Russian Affairs, and disinformation expert Thomas Kent on how Russia skews its own people’s perception of the war in Ukraine, and what can be done to promote the truth.
David Sallinen – How has the Kremlin’s propaganda increased in recent years and days?
Thomas Kent – Propaganda has a long history in Russia. From the first days of the Soviet Union, its leaders understood the country could not survive endlessly as the only socialist nation in the world; it had to convince people in other countries to overthrow capitalism as well. Propaganda was a tool it developed early on, and to which it devoted great attention. As new communications means developed – radio, television, social networks – Russia kept making its information activities more sophisticated. While information in Western countries is largely the job of the private sector, in the Soviet Union and Putin’s Russia it has always been a top strategic concern of the government.
Before the Ukraine invasion, Russia stepped up its efforts to convince the world that Ukraine was a corrupt nation that threatened Russia and had no real legitimacy as an independent state. In my opinion, it was not a very successful campaign, since most foreigners had little knowledge of the region or desire to listen to lectures about Ukrainian history. After the invasion, the facts became very simple: a big, powerful country invaded a small, weaker one with no direct provocation. Russian information warfare has been unable to get much traction against this very clear narrative.
DS – What do Russians think of the invasion?
TK – Most Russians get their news from state television. It says the invasion (a term it never uses) is going well, and that Russia never attacks civilian targets. Many citizens believe this; it is natural for people to want to think their army is successful, and that it is behaving in a moral way. However, news of what is really happening in Ukraine is starting to reach the population, through relatives in the army, friends abroad and sometimes family members in Ukraine.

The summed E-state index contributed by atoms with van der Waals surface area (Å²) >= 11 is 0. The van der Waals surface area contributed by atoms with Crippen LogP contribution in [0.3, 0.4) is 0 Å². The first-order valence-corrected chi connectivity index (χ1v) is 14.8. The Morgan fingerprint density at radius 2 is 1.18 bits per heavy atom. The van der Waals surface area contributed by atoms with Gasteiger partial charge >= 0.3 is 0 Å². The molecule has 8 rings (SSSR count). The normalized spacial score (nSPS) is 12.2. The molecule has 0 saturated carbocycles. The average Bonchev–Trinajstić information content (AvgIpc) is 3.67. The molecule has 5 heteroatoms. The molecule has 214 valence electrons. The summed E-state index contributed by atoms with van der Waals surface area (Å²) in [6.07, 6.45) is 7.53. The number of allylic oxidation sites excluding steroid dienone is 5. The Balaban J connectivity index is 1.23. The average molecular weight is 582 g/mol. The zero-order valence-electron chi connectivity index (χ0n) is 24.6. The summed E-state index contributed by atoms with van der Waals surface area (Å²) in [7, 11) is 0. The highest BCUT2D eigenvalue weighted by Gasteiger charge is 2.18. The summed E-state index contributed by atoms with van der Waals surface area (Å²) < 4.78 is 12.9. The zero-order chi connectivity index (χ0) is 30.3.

DS – What risks do Russian and Western journalists based in Russia run if they want to do their job?
TK – Russian and foreign journalists in Russia risk imprisonment for up to 15 years if they report “false news” about the Russian armed forces. “False news” can be whatever the government says is false. The few independent Russian publications have shut down, or stopped reporting anything about the war that could get them in trouble. Many foreign correspondents have left the country, also fearing the draconian new law.
DS – In your article “How to Reach Russian Ears”, you explain why it is so important to be able to inform Russian citizens and not just certain people within the Kremlin. How should this be done in the face of Putin’s powerful propaganda?
TK – Getting news into Russia now recalls the efforts by Western countries to reach Soviet citizens during the Cold War. At that time, many foreign publications were banned, and radio broadcasts from the West were jammed. Today, there are many more routes into Russia: social networks, telephone, fax, email … Russian authorities are trying frantically to block outside information about the war, both on the web and on social networks. But it is extremely difficult to catch everything. Also, many Russians have grown up with a firm belief that they are entitled to internet freedom. This is a hard belief to change. It can only be done by coercion, which is rarely effective in the long term.
DS – Has information warfare entered a new era or is it simply a continuation of a reality that many Westerners did not want to see?
TK – The reality of information warfare has been here for a long time. In the past decade, Western countries have become much more aware of Russian information operations, and worked to defend themselves from them. They have devoted much less time to thinking about how to get information into Russia. To some degree, this is because Western publics are wary of their governments creating any kind of “propaganda” agencies. In my opinion, the best messaging to Russia will be created not by governments but by civil society actors – including Russians living abroad who can create highly effective messages for their compatriots back home. They may need financial and technical support, however, from governments and foundations in order to get their messages through.